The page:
Arising from this approach, Wierenga proposes new guiding principles for Information Security Consultancy – Trust, Respect and Utility–, and further expands Trust with principles to “Create Transparency, Right Wrongs, Confront Reality, Clarify Expectations, Practice Accountability, and Keep Commitments”.
Central to Wierenga’s thinking is the principle of Trust, which should be at the centre of Information Security. This is also essential to my approach to Information Security and I&AM.
I am proposing a very compact modification of the standard CIA “triad”, by including the element of Direction (See: http://carlos-trigoso.com/mind-maps/security-perspectives/ ). In this way I do not discard the traditional CIA triad, but add a fourth element. The element of Direction reflects all those factors that escape the techno-centric standard approach. In particular, it is important to note that the disciplines of Direction encompass definition of trust, assurance, intention, decision and business model. The four-sided model does not make claims of originality (it is based on work by John Arnold and other Security thinkers, especially Donn. Parker, authors cited in previous posts here.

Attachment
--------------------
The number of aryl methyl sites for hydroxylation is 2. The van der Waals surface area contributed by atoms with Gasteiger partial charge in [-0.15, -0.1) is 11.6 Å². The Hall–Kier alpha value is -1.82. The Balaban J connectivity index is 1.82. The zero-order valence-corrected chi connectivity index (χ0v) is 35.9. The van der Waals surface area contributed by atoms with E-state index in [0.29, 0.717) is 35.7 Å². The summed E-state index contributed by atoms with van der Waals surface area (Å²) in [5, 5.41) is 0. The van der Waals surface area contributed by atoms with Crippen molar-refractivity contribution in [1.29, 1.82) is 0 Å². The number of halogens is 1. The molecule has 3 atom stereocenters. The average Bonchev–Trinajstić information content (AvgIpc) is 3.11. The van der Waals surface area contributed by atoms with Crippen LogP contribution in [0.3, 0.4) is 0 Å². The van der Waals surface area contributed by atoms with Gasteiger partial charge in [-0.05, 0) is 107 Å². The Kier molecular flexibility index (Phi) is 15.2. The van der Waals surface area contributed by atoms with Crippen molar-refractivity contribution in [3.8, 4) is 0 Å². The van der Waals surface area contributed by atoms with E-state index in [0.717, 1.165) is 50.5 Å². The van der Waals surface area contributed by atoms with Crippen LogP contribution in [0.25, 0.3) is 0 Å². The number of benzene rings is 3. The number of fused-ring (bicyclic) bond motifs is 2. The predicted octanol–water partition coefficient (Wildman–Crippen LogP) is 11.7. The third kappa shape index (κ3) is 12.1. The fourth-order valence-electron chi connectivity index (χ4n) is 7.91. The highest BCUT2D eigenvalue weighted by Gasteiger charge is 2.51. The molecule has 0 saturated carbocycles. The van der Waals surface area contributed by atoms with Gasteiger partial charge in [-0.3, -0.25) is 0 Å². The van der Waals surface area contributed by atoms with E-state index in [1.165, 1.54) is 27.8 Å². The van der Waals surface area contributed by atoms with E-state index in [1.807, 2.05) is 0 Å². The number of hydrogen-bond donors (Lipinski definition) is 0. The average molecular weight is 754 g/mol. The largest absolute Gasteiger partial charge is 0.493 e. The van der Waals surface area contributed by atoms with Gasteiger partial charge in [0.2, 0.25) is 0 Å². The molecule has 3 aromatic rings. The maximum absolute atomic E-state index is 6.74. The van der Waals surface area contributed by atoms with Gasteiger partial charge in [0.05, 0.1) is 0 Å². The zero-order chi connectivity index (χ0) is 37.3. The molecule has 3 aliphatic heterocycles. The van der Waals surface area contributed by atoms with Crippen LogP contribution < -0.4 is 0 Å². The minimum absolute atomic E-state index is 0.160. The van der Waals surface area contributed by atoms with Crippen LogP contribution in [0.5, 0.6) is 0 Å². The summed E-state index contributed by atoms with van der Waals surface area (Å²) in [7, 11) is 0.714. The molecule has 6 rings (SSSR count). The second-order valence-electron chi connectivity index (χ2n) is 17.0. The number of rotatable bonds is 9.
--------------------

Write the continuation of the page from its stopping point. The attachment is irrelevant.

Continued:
Correctly, Wierenga understands that a deep change in Information Security Consultancy actually requires a new vision:
“A new approach to information security is hardly possible without a new way of looking at information systems. In this paper we shall apply the service-oriented architecture paradigm for that purpose. The paradigm describes all interactions in terms of services, in which a requestor asks an agent for something to be done, and the agent ensures that it gets done and delivers a response to the requestor. This way of thinking can be applied at a business level, in order to describe interactions between organisations, at a functional level, to describe how the activities of which business processes are comprised interact, and at the level of information systems, in order to describe how systems and parts of systems interact. Applying it at all levels enables an organisation to make the connection between each and every part of its information processing and the business value that it delivers.”
People may think that Service Oriented Architecture is something old and not worth considering. That would be seriously misinformed. I recommend reading Wierenga’s article in its entirety. Here is another article by Hans Wierenga: